I dig Philip Yancey. Anything he writes. I even got to meet him in person once. He’s not afraid to tackle hard stuff, and his writing inspires me to pursue excellence.
And so I often pull his books off my shelf. Like Open Windows, a book he wrote over 20 years ago in which he addressed the importance of writing with art and excellence. I think it’s still relevant today.
He says that Christian writers must strive for high literary standards in order to be taken seriously.
I believe that. We should stretch high and higher in our art because we represent The Highest Master of art and creativity and excellence.
Yancy describes four pitfalls of Christian writing.
1. Thought Without Art.
He urges us to not write stuff that sounds like a sermon. Writers “must take readers on an emotional journey to hold their attention.” He reminds speakers they can’t necessarily captivate an audience with the written word like they can in person. As authors, they have to get more creative.
Examples to study: Frederick Buechner, C.S. Lewis, Dorothy Sayers, George MacDonald, G.K. Chesterton.
2. Supernature Without Nature.
Yancy says we should explore the magnificence of God’s natural creation, affirm it and “plumb its meaning” before leading people on to a supernatural world. He believes readers hunger for this and says we need “a more supernatural awareness of the natural world and a deeper natural sensitivity to the supernatural world. In our art the two must come together, and fuse.”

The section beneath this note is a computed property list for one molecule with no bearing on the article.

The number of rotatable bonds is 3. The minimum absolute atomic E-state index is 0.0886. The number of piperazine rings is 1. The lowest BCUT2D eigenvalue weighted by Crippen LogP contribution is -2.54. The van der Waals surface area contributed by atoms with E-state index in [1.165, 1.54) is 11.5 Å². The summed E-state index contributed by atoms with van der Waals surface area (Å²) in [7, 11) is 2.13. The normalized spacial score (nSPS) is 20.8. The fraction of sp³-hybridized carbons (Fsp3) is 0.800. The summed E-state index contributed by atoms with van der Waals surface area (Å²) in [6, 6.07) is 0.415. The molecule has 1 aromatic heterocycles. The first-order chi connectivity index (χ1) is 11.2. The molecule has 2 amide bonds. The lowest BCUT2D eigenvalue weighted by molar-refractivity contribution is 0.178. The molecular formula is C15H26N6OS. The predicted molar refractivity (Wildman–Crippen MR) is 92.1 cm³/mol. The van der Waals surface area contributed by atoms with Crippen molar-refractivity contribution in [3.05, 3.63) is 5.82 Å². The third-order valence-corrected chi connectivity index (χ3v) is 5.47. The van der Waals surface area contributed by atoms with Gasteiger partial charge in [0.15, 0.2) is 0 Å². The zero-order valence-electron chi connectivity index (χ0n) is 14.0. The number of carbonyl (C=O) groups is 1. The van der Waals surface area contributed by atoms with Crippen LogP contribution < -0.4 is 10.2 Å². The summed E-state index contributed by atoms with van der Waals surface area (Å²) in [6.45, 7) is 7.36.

Examples to study: Annie Dillard, Tolstoy, Lewis Thomas, Pablo Neruda.
3. Action Without Tension.
He says that sometimes when he reads Christian books, especially fiction and biography, he feels like the characters are “strangely lobotomized.” Read Jeremiah and Hosea and see how graphically the prophets described Israel as a harlot. Old Testament Jews felt words like atonement and forgiveness because they watched a priest swipe a knife “across the spurting artery of a fear-stiffened lamb.” We have to infuse emotion and word pictures in our writing.
Examples to study: James Dickey, John Updike, William Faulkner, Frederick Buechner (Leo Bebb).
4. Light Without Darkness.
We can’t forget that many readers are traveling in the dark, so we can’t turn on the floodlights without blinding them. We have to bring them gradually through the tunnel. “We have to allow the reader to understand lack of faith as well as faith . . . Insanity must sound like insanity. Doubt must sound like true doubt.”
Examples to study: William Faulker (The Sound and the Fury), Ken Kelsey (One Flew Over the Cuckoo’s Nest), Dostoyevsky (Brothers Karamazov).
Yancey reminds us that the Bible is filled with “rollicking” love stories, drama, history, poetry, and parables.
And he ends the chapter by stating that C.S. Lewis once likened his role as a Christian writer to an adjective humbly striving to point others to the Noun of truth.
“For people to believe that Noun,” Yancy says, “we Christian writers must improve our adjectives.”
I have some reading to do and some adjectives to work on.
Copyright © 2010 by Sandra Heska King